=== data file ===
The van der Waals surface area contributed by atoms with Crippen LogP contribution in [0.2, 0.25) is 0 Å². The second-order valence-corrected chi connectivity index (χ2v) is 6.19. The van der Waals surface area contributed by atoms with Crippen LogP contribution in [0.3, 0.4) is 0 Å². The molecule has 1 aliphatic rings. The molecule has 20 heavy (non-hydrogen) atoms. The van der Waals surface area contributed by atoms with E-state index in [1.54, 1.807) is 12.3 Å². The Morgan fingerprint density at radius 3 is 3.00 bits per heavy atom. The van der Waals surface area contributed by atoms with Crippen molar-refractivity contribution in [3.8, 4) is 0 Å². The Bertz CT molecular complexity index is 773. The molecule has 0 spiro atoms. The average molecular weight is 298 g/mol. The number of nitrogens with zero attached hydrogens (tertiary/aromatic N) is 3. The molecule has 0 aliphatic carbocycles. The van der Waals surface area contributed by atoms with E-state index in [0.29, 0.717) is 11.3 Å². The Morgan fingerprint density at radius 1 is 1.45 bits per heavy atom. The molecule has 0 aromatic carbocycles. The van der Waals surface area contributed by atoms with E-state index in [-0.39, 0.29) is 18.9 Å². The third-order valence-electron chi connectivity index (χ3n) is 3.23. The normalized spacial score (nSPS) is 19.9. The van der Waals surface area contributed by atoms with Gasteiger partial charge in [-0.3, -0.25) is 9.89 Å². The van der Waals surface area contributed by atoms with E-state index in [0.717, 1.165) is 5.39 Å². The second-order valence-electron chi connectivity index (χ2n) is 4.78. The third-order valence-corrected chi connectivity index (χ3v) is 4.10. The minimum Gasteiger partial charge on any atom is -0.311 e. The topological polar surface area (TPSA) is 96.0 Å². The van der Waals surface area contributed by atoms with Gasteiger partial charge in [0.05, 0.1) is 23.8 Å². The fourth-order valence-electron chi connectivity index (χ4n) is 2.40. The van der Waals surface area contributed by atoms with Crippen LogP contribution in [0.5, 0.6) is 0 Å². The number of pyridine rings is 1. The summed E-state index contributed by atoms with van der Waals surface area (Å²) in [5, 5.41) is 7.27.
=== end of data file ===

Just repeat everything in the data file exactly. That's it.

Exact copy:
The van der Waals surface area contributed by atoms with Crippen LogP contribution in [0.2, 0.25) is 0 Å². The second-order valence-corrected chi connectivity index (χ2v) is 6.19. The van der Waals surface area contributed by atoms with Crippen LogP contribution in [0.3, 0.4) is 0 Å². The molecule has 1 aliphatic rings. The molecule has 20 heavy (non-hydrogen) atoms. The van der Waals surface area contributed by atoms with E-state index in [1.54, 1.807) is 12.3 Å². The Morgan fingerprint density at radius 3 is 3.00 bits per heavy atom. The van der Waals surface area contributed by atoms with Crippen molar-refractivity contribution in [3.8, 4) is 0 Å². The Bertz CT molecular complexity index is 773. The molecule has 0 spiro atoms. The average molecular weight is 298 g/mol. The number of nitrogens with zero attached hydrogens (tertiary/aromatic N) is 3. The molecule has 0 aliphatic carbocycles. The van der Waals surface area contributed by atoms with E-state index in [0.29, 0.717) is 11.3 Å². The Morgan fingerprint density at radius 1 is 1.45 bits per heavy atom. The molecule has 0 aromatic carbocycles. The van der Waals surface area contributed by atoms with E-state index in [-0.39, 0.29) is 18.9 Å². The third-order valence-electron chi connectivity index (χ3n) is 3.23. The normalized spacial score (nSPS) is 19.9. The van der Waals surface area contributed by atoms with Gasteiger partial charge in [-0.3, -0.25) is 9.89 Å². The van der Waals surface area contributed by atoms with E-state index in [0.717, 1.165) is 5.39 Å². The second-order valence-electron chi connectivity index (χ2n) is 4.78. The third-order valence-corrected chi connectivity index (χ3v) is 4.10. The minimum Gasteiger partial charge on any atom is -0.311 e. The topological polar surface area (TPSA) is 96.0 Å². The van der Waals surface area contributed by atoms with Gasteiger partial charge in [0.05, 0.1) is 23.8 Å². The fourth-order valence-electron chi connectivity index (χ4n) is 2.40. The van der Waals surface area contributed by atoms with Crippen LogP contribution in [0.5, 0.6) is 0 Å². The number of pyridine rings is 1. The summed E-state index contributed by atoms with van der Waals surface area (Å²) in [5, 5.41) is 7.27.